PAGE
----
The Prison Point Bridge runs like an arrow across what once was Miller’s River. The water had, long ago, been filled in for railroad yards, an old glass factory, and a slaughterhouse. I was freshly back in Boston from Canada.

It was November now, and the last warm touches of October crimson had fled from the oaks in the parks. I arrived in Boston last week with my cat, a guitar, and a pack. Finding housing had been a chore.

A lead took me to a rundown Single Room Occupancy on Temple Street. The proprietor was a little shrimp named Bernie, who initially insisted that he had no rooms available but invited me in for coffee when he saw my cat. Over coffee, he explained that he ran the house primarily for his old Merchant Marine buddies and a few selected others. Unfortunately, his friends were beyond their “looking for a ship” days and needed homes. Bernie provided this for as low a price as you’d find. After coffee, he led me to the door, but as I left, he said, ” Hey, Carreras? Did I ever ship out with your dad? Nico, Nick, or some such?” I replied that my dad had been a Dollar Steamship Lines sailor and later American Presidents Line. “Carreras, come on back; your dad was a shipmate. I got a room at the top, but it’s warm.”

It was too warm. All the steam heat rose to the crows’ nest I occupied, and I had to leave the door and window open all winter. My cat loved this. He became a frequent visitor to all the rooms in the building and soon filled his scrawny kitten body out to a full muscular cathood from treats. Since he cleaned up the building’s rodent population in a week and terrorized a few small dogs in the neighboring buildings, he soon won the title of Grey Menace. No mouse, dog, or bare toe was safe from the Menace. The Grey Menace introduced me to the other tenants. If I was searching for him, he was with Jay, Tom, or Alfred.

As Bernie said, the residents were old sailors. The list of lines they had sailed for was long and glorious. But few had much to retire on, and none had family that wanted them for an extended stay. One described the situation, “Well, Carreras, we’re on the beach permanently.” A few worked as “lumpers” at the fish pier, helping to unload fish, but most just picked up odd jobs around the Haymarket. They cleaned the market stalls and replenished their food stocks with what they could scavenge.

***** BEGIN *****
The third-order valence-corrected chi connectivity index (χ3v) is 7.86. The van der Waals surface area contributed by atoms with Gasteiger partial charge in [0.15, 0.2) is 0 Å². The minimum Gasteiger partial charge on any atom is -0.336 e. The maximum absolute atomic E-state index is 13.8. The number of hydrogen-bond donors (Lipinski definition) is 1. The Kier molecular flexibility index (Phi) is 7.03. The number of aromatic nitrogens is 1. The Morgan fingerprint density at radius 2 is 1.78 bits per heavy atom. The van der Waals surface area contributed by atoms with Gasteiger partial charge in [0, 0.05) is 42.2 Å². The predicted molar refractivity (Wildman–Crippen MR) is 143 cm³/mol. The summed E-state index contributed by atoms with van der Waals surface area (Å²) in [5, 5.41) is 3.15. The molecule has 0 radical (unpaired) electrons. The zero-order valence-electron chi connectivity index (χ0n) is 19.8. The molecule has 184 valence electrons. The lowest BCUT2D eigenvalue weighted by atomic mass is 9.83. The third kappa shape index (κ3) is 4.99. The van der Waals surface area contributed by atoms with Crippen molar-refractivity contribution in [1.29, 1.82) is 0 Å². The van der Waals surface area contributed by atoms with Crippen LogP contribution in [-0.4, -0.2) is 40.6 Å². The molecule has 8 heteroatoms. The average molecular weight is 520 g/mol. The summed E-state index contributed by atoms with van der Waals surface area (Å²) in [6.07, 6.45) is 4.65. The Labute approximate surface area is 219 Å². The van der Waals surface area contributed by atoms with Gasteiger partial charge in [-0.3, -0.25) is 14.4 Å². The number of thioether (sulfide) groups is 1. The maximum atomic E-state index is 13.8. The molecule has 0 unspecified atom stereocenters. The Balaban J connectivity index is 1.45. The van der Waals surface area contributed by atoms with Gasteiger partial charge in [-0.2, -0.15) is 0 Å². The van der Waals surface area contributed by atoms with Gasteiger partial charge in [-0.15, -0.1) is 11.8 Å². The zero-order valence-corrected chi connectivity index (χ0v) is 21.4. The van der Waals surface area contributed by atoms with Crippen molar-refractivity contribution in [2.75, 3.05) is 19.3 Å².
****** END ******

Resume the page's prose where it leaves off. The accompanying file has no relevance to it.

On occasion, you’d get one of them talking; they’d transport you to pre-war Japan, China, or the Caribbean. They spoke of the ships they served on, what years, who cooked, and if the food was good. They did not recognize the urban landscape the way a landsman would. Most of us see our cities from the inside out. 

Even if you grow up in a coastal town, the sea is a fringe. Not for them. It was a view from the docks. They recognized ports not by the landmarks you’d expect but from the harbor and its entrance, the navigational features, wharves, piers, waterside districts, and places they frequented.  

Later on, when I learned sailing and coastal navigation, I realized how valuable this perspective was. A port looks entirely different from the water than from the pier. Distances are different. You go around to a location by the long path of roadways. On the water, you go over to the other side.

Perceptions are different; the optics of what you see and how you perceive it can vary daily and by the time of day.

Next time you take a cruise, whale watching, fishing trip, or harbor cruise, practice this alternate way of looking at your world. Your old and familiar will be different and new.

A change of perspective is a good thing now and then.

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